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The Collegian

The Student News Site of Tarrant County College

The Collegian

The Student News Site of Tarrant County College

The Collegian

SGA vice president wins national award of up to $40,000

By Kathryn Kelman/ ne news editor

NE student Manav Lamichhane learns he won the Jack Kent Cooke Undergraduate Transfer Scholarship.
Kathryn Kelman/The Collegian

For one NE student, April 13 became an unforgettable day. 

In a room surrounded by past advisors, instructors and the campus president, Manav Lamichhane learned he’d been awarded the national Jack Kent Cooke Undergraduate Transfer Scholarship.

The Jack Kent Cooke Foundation provides winners with up to $40,000 per year for the final two or three years they need to complete their degrees. Each award is intended to cover the majority of a student’s educational expenses such as tuition, living expenses, books and required fees.

The scholarship is the largest private scholarship for two-year and community college transfer students in the country. Thousands apply every year, but only 55 of the nation’s top community college students are chosen.

He never expected he’d get it, but it means everything to him that he did.

“Now I don’t have to worry about anything,” he said. “I can do a lot of things without having to worry about money.”

Lamichhane and his brother, Maniv,  moved from Nepal to the U.S. three years ago to continue their education. After moving to Texas and enrolling at TCC, he’s done a lot on and for the campus.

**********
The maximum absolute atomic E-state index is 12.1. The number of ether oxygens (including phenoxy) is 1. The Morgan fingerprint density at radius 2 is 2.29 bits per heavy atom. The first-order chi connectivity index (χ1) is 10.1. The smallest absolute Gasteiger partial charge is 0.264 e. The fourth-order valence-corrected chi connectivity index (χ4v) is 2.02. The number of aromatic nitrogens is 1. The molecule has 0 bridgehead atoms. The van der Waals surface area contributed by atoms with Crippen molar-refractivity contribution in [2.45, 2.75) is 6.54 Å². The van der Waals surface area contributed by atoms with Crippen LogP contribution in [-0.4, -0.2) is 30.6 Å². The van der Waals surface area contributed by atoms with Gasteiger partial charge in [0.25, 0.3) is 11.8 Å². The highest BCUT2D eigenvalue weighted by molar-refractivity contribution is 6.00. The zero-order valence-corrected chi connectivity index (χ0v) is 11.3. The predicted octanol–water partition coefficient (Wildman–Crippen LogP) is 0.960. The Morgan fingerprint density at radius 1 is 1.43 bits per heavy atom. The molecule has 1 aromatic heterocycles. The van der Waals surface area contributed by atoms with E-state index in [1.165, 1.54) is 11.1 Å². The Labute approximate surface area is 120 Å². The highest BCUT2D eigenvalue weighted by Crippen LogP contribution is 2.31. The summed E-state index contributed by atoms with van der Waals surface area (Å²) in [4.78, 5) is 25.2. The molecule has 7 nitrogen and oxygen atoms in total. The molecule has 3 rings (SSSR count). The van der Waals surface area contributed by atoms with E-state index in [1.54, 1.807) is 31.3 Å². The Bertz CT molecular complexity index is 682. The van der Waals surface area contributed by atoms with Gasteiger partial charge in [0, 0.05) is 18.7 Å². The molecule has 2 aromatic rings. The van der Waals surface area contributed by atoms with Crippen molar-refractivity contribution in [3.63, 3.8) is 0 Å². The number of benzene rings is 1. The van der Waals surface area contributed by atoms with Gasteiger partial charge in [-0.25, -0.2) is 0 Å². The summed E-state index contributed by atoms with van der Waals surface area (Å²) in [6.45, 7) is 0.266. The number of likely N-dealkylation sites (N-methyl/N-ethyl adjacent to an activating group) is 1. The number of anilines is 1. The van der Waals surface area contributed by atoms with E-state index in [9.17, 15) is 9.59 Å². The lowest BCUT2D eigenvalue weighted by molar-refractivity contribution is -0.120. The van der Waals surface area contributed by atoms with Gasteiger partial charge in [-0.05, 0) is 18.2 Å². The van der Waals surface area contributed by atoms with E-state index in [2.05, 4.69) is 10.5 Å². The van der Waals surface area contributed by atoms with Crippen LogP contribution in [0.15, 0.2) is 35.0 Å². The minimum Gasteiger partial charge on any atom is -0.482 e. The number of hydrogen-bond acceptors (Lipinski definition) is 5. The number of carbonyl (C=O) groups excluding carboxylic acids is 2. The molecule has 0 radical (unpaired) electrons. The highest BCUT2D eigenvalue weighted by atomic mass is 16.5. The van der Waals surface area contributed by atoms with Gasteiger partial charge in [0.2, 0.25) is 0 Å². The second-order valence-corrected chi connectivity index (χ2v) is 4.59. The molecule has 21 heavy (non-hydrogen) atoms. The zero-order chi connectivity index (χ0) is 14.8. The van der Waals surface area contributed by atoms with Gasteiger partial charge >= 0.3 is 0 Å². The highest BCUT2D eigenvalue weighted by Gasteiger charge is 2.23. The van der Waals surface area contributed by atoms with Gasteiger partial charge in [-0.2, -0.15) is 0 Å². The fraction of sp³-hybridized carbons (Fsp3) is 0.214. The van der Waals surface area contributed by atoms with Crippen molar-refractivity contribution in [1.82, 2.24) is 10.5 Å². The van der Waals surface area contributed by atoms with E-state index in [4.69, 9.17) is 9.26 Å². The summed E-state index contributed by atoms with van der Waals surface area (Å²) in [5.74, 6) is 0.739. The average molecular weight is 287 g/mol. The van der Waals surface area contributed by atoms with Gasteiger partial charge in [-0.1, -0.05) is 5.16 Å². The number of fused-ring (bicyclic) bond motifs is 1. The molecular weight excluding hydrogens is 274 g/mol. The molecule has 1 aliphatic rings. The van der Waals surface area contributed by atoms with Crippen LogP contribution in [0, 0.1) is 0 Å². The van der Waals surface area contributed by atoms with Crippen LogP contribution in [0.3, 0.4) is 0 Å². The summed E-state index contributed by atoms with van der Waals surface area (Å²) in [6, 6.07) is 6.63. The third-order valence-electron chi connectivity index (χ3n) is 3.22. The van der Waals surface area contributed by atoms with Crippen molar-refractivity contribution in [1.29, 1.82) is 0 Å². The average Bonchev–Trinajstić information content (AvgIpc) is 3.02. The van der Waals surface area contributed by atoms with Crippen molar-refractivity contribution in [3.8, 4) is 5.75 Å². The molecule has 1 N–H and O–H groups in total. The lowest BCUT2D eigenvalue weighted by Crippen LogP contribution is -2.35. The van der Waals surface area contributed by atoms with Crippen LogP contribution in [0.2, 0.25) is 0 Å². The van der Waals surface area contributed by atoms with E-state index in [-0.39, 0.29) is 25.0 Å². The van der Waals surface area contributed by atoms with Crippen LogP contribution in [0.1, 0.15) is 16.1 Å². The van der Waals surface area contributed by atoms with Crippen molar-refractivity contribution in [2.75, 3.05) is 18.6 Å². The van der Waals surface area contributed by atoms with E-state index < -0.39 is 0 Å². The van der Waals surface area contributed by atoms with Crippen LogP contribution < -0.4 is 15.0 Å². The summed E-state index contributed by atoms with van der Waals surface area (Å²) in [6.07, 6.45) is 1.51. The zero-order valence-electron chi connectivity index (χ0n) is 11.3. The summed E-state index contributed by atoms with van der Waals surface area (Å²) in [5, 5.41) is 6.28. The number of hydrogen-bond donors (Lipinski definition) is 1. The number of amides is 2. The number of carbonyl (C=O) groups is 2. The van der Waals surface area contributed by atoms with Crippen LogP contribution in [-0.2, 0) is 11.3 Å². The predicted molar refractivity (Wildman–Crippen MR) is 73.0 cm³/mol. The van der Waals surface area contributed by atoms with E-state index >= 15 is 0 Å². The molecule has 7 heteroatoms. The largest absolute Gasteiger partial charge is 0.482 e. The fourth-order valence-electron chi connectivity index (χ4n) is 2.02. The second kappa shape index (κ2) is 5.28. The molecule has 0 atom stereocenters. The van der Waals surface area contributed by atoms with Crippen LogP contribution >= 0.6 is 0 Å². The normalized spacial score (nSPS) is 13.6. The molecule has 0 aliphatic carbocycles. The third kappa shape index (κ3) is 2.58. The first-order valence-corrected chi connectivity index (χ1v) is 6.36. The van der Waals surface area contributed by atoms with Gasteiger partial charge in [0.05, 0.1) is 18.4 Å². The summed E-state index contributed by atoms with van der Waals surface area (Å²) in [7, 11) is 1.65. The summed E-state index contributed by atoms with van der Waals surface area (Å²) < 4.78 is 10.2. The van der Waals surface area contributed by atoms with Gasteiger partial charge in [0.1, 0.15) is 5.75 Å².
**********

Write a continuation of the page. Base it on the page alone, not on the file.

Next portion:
“He majorly helped out with the candidate forum,” government associate professor Joan Johnson said. “It wouldn’t have been possible without his efforts.”

Johnson met Lamichhane when he was one of her Texas Government honors students and said no one she can think of deserves the scholarship more.

“He’s a brainiac, and that should be lauded, but he also cares about and does so much for his community,” she said.  “He is the most kind, respectful, wonderful person.”

In addition to helping put together the candidate forum, Lamichhane helped set up NE’s food pantry, sociology instructor Cheryl North said. She worked closely with him on the project.

“It wouldn’t be what it is without him,” she said. “He really kind of made that happen.”

NE president Allen Goben was the one to tell Lamichhane he’d won the scholarship. In his career, Goben has only encountered one other student who’s won the prestigious scholarship, he said.

“Manav has done all of the things that we encourage all of our students to do,” Goben said. “But he has really gone above and beyond and done all of those things. He’s become so engaged and just a real positive leadership influence on our campus among our students.”

Lamichhane saw a flier for the scholarship on NW last August. The deadline for the scholarship was Oct. 21, and it took him all three months to finish the scholarship application.

“It was one of the most interesting and grueling applications I’ve ever done because you have so many pieces to it and they look at every piece,” he said.

After Goben announced Lamichhane had won the scholarship, Lamichhane was on the receiving end of a lot of praise and love but never lost his humility.

“I am who I am because of the people around me,” he said.

It’s a success also for those that helped him along the way, he said.

“I feel that this is not just me,” Lamichhane said. “This is a lot of other folks that came into play: my parents, instructors, the staff at TCC and my friends.”

This is his last semester at TCC, but Lamichhane doesn’t know where he’s off to next just yet because he’s still waiting to hear back from the 13 schools he applied to transfer to next fall.

He’d be grateful to continue his education at any of the schools he applied to, but Georgetown, Johns Hopkins and Brown are at the top of his list, he said.

For next fall, one thing is certain for Lamichhane and the people he’s impacted during his time at TCC: “He is going to be sorely missed,” Johnson said.

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